In 2007, the Arizona Department of Health Services received CDC funds to support a state heart disease and stroke prevention program. In 2009, the Arizona Department of Health Services received CDC funds to support an optional hypertension initiative.
Burden of Heart Disease and Stroke
- Nearly 1 out of 4 deaths in Arizona are due to heart disease. (National Vital Statistics Report, 2009.)
- 10,067 Arizonans died from heart disease in 2006 (22.9% of total deaths in Arizona). (National Vital Statistics Report, 2009.)
- 2,226 Arizonans died from stroke in 2006 (4.8% of total deaths in Arizona). (National Vital Statistics Report, 2009.)
See the Arizona Department of Health Services report, The Burden of Cardiovascular Disease in Arizona [PDF–4.3M], for more burden statistics.
- According to 2007 Behavioral Risk Factor Surveillance System (BRFSS) survey results, adults in Arizona reported the following risk factors for heart disease and stroke:
- 24.8% had high blood pressure
- 38.3% of those screened reported having high blood cholesterol
- 8.4% had diabetes
- 19.8% were current smokers
- 62.6% were overweight or obese (Body Mass Index greater than or equal to 25.0)
- 47.6% reported no exercise in the prior 30 days
- 71.7% ate fruit and vegetables less than 5 times a day
|Risk Factor||Arizona||Nationwide (States and D.C.)|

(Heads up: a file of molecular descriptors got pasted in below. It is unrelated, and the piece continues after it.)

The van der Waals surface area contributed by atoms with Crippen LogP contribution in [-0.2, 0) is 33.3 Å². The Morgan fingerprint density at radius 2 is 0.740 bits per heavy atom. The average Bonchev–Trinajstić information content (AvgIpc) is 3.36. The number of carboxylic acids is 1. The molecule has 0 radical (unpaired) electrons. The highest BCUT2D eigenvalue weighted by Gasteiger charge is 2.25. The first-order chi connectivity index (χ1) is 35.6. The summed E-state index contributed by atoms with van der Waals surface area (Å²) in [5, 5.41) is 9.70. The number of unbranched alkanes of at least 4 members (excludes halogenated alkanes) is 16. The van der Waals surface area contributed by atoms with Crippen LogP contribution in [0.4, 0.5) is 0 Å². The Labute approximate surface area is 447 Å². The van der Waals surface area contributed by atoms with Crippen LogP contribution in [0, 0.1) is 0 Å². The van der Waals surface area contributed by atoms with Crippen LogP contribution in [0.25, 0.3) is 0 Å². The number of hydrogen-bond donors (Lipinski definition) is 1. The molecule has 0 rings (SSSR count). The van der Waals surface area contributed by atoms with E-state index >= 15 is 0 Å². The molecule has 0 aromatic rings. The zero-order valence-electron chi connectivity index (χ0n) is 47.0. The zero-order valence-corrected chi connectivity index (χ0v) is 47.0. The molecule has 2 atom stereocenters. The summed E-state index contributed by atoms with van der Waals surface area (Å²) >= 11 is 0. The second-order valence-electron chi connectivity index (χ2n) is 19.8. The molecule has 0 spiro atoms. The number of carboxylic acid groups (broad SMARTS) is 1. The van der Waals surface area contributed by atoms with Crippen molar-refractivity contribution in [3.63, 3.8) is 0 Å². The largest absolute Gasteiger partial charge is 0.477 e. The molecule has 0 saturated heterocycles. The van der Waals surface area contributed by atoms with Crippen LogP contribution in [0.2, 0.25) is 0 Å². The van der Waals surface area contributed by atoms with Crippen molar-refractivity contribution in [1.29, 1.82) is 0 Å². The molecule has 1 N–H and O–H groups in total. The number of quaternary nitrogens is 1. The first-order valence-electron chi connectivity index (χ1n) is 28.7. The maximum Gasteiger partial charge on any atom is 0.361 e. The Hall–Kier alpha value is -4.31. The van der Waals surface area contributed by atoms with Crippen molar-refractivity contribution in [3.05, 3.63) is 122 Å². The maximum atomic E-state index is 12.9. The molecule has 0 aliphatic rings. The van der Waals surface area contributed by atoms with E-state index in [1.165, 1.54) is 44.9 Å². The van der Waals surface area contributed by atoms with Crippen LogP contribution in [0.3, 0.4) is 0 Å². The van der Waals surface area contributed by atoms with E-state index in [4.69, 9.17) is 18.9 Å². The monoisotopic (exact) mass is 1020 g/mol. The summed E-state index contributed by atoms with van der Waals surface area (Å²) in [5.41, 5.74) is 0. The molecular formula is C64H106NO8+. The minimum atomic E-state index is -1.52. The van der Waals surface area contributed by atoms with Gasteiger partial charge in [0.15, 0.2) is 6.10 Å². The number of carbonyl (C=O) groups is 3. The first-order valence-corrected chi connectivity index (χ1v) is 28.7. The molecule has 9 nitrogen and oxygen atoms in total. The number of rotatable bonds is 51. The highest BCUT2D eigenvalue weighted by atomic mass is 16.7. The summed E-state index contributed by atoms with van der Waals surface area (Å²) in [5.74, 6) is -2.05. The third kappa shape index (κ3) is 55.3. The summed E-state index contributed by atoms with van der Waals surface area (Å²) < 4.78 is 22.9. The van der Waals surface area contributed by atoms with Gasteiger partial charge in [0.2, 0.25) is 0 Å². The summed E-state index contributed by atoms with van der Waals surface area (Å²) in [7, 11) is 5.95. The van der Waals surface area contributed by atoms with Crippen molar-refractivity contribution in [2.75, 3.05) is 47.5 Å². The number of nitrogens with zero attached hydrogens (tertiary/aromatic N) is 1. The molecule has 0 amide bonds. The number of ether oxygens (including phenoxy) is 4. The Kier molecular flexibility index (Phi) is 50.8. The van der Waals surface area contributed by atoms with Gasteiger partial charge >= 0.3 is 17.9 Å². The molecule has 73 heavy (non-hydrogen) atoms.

|Eat fruits and vegetables less than 5 times/day||71.7||75.6|
|Overweight or obese||62.6||62.9|
|No moderate or vigorous physical activity||47.6||50.5|
|High total blood cholesterol||38.3||37.6|
|High blood pressure||24.8||27.8|
- Facilitate collaboration among public and private sector partners, such as managed care organizations, health insurers, federally funded health centers, businesses, priority population organizations, and emergency response agencies.
- Define the burden of heart disease and stroke and assess existing population-based strategies for primary and secondary prevention of heart disease and stroke within the state.
- Develop and update a comprehensive state plan for heart disease and stroke prevention with emphasis on heart-healthy policies development, physical and social environments change, and disparities elimination (e.g., based on geography, gender, race or ethnicity, or socioeconomic status).
- Identify culturally appropriate approaches to promote cardiovascular health among racial, ethnic, and other priority populations.
- Use population-based public health strategies to increase public awareness of the signs and symptoms of heart diseases and stroke, the urgency of early treatment for heart disease and stroke, and the need to call 9-1-1.
- The Arizona Heart Disease and Stroke Prevention (HDSP) program is collaborating with organizations to increase the usage of community health workers and the Community Health Worker’s Sourcebook to educate patients about hypertension, high cholesterol, heart disease, and stroke. This program will use promotores, community health workers, and primary care providers to develop systems of referral and feedback about patients participating in this initiative.
- The Arizona HDSP program collaborates with the Mayo Clinic in Scottsdale, the Yuma Regional Medical Center, and the Kingman Regional Medical Center to implement a stroke telemedicine program. This program provides advanced stroke care to rural areas of the state.
- The Arizona HDSP program is partnering with the American Heart Association to expand the use of the Get With The Guidelines stroke module in rural areas of the state.
For more information on heart disease and stroke prevention in the state, visit the Arizona Heart Disease and Stroke Prevention Program.
To view county-level data, visit our interactive map site.